For Apple, it makes sense to do this. Apple's business is based on highly loyal customers -- few of its customers defect to a competitor -- and protecting those consumers keeps them in the Apple fold. This is especially notable when the competition -- I'm talking to you, Google -- has a rapacious approach to mining user information in practically every product and service offered. After all, that's how Google makes it money. The differentiation between the two companies is stark. Google offers none of the fine-tuned management capabilities for your personal information, though you can manage some of it in your Google account profile. (And you should.)
Google doesn't seem to be as abusive with customer information as Facebook, a service that I'm shocked anyone trusts with any information given its long history of customer abuse. Still, Google has been caught stealing user data, and it paid a pittance in penalties as a result, so it has little reason to stop.
As Google gets more services that mine your information out the door -- the new Google Now service is especially troubling to me given the detailed profile it builds of what you do, what you buy, and where you go -- I hope the Apple privacy promise and users' growing concerns lead to more user information-management controls. Its current "ask the first time and hope users forget they're being tracked" approach is simply not right. A more privacy-friendly approach would help customers remain comfortable with Google's ubiquitous monitoring and thus keep its business model going.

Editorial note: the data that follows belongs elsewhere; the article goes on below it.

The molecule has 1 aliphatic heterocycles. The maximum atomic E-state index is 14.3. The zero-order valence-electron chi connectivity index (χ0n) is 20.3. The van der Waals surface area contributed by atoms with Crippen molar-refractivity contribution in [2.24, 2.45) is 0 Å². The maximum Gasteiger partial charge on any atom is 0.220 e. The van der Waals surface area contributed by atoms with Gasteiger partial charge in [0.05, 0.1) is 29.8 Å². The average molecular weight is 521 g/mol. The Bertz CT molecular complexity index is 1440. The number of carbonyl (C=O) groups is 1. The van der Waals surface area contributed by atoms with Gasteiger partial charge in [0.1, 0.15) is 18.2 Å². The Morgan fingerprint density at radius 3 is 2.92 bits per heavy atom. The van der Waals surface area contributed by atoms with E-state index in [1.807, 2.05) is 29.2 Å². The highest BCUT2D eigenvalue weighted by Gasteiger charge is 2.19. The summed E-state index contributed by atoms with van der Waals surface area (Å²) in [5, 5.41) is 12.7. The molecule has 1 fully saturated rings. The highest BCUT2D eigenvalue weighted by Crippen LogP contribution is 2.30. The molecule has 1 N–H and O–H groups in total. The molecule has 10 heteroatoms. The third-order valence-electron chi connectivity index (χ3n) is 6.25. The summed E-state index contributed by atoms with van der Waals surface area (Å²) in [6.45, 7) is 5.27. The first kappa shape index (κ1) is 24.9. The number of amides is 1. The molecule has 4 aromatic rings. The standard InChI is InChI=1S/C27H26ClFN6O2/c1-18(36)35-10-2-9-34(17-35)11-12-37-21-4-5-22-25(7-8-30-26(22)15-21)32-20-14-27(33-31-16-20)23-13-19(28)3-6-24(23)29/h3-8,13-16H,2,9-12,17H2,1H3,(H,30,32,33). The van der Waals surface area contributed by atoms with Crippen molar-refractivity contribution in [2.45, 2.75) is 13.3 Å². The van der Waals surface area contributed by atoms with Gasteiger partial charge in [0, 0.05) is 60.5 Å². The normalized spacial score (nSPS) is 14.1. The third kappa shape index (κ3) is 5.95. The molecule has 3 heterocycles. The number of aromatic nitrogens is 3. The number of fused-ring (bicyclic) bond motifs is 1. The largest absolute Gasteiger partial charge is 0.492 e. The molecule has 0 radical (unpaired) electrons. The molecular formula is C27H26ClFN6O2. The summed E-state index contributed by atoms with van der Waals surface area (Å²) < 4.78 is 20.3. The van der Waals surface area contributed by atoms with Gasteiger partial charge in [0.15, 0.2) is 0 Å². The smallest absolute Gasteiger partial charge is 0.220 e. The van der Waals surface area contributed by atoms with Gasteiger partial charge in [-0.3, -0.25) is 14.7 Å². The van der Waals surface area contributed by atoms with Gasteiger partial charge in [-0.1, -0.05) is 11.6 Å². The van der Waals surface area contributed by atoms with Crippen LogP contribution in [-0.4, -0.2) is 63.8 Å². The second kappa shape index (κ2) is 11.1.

One company that could make a real difference is Microsoft. So far, it has provided minimal controls, letting users turn on or off apps' access to your location and/or to your name and picture. As with Google's Android, it's an all-or-nothing proposition. If Microsoft were to take the same fine-grained tack as Apple, you'd have the two major computing platforms working on behalf of users. That would have major repercussions on all those information-mining Web business and apps.
Microsoft's not in the data-mining business like Google is, so I see no reason it shouldn't take the same high road as Apple. Windows 8 is still in beta, with the final version expected to ship to manufacturers next month for products to be released in October. There's still time for Microsoft to make a change that would help us all better maintain and control our private information, choosing when to share it and for how long.
Microsoft, you've shown a marked change for the better this year, finally competing on the mobile front and shaking off failed PC partnerships. Here's another opportunity to be the new Microsoft.
This article, "Microsoft should follow Apple's lead in protecting personal info," was originally published at InfoWorld.com. Read more of Galen Gruman's Smart User blog at InfoWorld.com. For the latest business technology news, follow InfoWorld.com on Twitter.